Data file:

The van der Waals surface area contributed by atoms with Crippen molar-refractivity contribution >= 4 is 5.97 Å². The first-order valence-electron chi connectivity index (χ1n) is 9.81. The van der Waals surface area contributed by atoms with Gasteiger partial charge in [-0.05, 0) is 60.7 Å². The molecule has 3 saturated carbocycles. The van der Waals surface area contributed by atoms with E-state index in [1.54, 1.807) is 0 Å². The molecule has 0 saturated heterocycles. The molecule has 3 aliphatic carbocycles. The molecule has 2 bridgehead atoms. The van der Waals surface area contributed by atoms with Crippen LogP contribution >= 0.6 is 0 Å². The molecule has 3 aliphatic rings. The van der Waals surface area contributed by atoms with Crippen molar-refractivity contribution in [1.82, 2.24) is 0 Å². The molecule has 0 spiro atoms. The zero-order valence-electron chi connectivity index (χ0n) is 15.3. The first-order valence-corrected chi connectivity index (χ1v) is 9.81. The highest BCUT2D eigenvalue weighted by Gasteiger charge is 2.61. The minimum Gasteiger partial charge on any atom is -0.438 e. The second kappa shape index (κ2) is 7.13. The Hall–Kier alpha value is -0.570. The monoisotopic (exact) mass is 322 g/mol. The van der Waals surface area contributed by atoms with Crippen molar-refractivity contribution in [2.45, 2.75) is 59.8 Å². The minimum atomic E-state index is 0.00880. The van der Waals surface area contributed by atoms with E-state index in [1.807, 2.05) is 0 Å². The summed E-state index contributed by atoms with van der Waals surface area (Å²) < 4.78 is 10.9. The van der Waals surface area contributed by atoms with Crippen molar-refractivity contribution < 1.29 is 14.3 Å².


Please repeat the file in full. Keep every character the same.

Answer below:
The van der Waals surface area contributed by atoms with Crippen molar-refractivity contribution >= 4 is 5.97 Å². The first-order valence-electron chi connectivity index (χ1n) is 9.81. The van der Waals surface area contributed by atoms with Gasteiger partial charge in [-0.05, 0) is 60.7 Å². The molecule has 3 saturated carbocycles. The van der Waals surface area contributed by atoms with E-state index in [1.54, 1.807) is 0 Å². The molecule has 0 saturated heterocycles. The molecule has 3 aliphatic carbocycles. The molecule has 2 bridgehead atoms. The van der Waals surface area contributed by atoms with Crippen LogP contribution >= 0.6 is 0 Å². The molecule has 3 aliphatic rings. The van der Waals surface area contributed by atoms with Crippen molar-refractivity contribution in [1.82, 2.24) is 0 Å². The molecule has 0 spiro atoms. The zero-order valence-electron chi connectivity index (χ0n) is 15.3. The first-order valence-corrected chi connectivity index (χ1v) is 9.81. The highest BCUT2D eigenvalue weighted by Gasteiger charge is 2.61. The minimum Gasteiger partial charge on any atom is -0.438 e. The second kappa shape index (κ2) is 7.13. The Hall–Kier alpha value is -0.570. The monoisotopic (exact) mass is 322 g/mol. The van der Waals surface area contributed by atoms with Crippen molar-refractivity contribution in [2.45, 2.75) is 59.8 Å². The minimum atomic E-state index is 0.00880. The van der Waals surface area contributed by atoms with E-state index in [1.807, 2.05) is 0 Å². The summed E-state index contributed by atoms with van der Waals surface area (Å²) < 4.78 is 10.9. The van der Waals surface area contributed by atoms with Crippen molar-refractivity contribution < 1.29 is 14.3 Å².